Date:Sunday May 20 2012
During the painfully slow, excruciating moments Matt Gilks sprawled across his six yard box in a desperate attempt to thwart Ricardo Vaz Te, there was a sense of inevitability at how Blackpool were to lose the Championship play-off final. It was the 42nd minute of a second half they had dominated, missing a range of chances to bounce back to the Premier League at the first time of asking. In a stark parallel to last season's relegation, it was those passed up opportunities that were their undoing.
As Vaz Te - who had failed to put a foot right all game, and almost certainly would've been hauled off by Sam Allardyce had the manager not already made two substitutions - slotted home the winner, you could almost hear the collective sigh of resignation that it was simply not to be the Seasiders' day.
Time stood still. Ian Holloway hung his head, as if mourning the passing of a Premier League dream that he so dearly craves. This is a manager who simply does not deserve to be plying his trade outside the domestic elite. You sense, quite rightly, that he knows that.
Holloway wants more money from the chairman, Karl Oyston, but claims that trying to bridge the expenditure gap is almost an impossible task thanks to Oyston's notorious digging of the key to a pot of untouched money the company currently sits on. For perspective, Burnley's wage bill is in the region of £5million more, while Holloway also notes the chairman's surprise at how well the club had done this campaign.
In his post-match press conference, Ollie was choked up. He once again laid bare his feelings about how much the heroic tangerine squad were paid, intimating that the current state of play is chronically unfair. Obviously, they will now not take a slice of the promotion bonus made available. Whether some of his better players get cherry-picked this summer remains to be seen, but it is whether the club can keep hold of their prize asset, Holloway, that is at the epicentre of a possible promotion next year.
If he, along with the nucleus of what is the best Blackpool squad for many years, stays, there is little reason to suggest the collapse of yesterday's fairytale cannot be erased from the memory in 12 months time. To make a tilt at automatic promotion, canny investment is needed in key areas. That includes up front, with the absence of Gary Taylor-Fletcher's hold-up play and aerial prowess all too sore. He is even more important if Pool are under the cosh for spells against the better teams in the division.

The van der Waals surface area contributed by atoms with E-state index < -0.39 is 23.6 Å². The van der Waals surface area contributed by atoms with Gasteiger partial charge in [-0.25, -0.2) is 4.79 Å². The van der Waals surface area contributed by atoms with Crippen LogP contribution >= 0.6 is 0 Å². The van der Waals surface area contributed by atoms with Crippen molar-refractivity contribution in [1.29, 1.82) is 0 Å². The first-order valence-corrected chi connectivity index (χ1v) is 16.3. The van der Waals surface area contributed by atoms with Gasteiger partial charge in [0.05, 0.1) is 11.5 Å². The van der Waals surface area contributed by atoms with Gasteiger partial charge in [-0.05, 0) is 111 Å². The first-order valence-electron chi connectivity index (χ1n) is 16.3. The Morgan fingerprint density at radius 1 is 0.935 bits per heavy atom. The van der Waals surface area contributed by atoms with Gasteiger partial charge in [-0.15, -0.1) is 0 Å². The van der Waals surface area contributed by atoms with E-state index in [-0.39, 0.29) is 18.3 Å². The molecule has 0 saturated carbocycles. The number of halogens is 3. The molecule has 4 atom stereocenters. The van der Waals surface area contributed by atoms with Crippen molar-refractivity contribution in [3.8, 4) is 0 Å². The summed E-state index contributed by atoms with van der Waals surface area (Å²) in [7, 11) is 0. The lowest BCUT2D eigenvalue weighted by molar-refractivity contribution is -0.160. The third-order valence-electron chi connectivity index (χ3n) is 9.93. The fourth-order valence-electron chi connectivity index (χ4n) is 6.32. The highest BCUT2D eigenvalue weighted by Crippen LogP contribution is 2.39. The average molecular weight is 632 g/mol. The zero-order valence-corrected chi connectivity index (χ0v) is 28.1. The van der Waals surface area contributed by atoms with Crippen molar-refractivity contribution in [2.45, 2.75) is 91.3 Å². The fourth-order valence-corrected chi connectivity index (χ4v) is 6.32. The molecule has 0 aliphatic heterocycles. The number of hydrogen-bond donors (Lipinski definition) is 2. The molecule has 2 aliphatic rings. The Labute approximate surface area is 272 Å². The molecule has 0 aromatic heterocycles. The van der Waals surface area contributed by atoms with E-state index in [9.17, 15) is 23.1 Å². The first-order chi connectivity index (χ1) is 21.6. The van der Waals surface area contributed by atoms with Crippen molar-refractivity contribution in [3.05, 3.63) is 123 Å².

The squad itself only needs a small amount of tinkering. The blueprint when Simon Grayson achieved promotion in 2007 was Colchester United, and now it has to be Reading: the Royals achieving promotion through shrewd signings after play-off defeat to Swansea City.
As has been said numerous times over the course of this season, the way in which Blackpool play and attack has changed. Angel Martinez is becoming a linchpin, Barry Ferguson continuing to do his job quietly but effectively and the central defensive pairing of Ian Evatt and Alex Baptiste are flourishing. Evatt spoke in the week that he has never started a season alongside Baptiste. Hopefully that changes in August, and they may hit the ground running. They should be fed a metaphorical full cooked breakfast on arrival at Squires Gate for pre-season training, curing the harsh final defeat hangover.
After polishing off the final rash of bacon, they will look at the division and find reasons to believe that Blackpool can be a force in the Championship and grace the top table once again. The decimation of the relegated squads to fall in line with Financial Fair Play rules will work in their favour: Bolton and Blackburn specifically have a hell of a cull to manufacture whether they like it or not. It will be interesting to see if they challenge for promotion.
There are reasons for positivity. The best manager in the Football League graces the club with a squad that plays attractive football with a blend of young and old, alongside a fanbase capable of tempering expectations and creating an environment for their team to achieve.
Sadly though, the biggest factor will be the trust Oyston puts in his manager. Given Holloway's vocal stance on the matter [read today's papers] he may have no choice but to loosen those tightly knotted purse strings. It is a toss of a coin: don't invest and losing the manager is a distinct possibility. Spend a little bit extra, still a smaller amount than competitors, and the club will fly.
Date:Sunday May 20 2012
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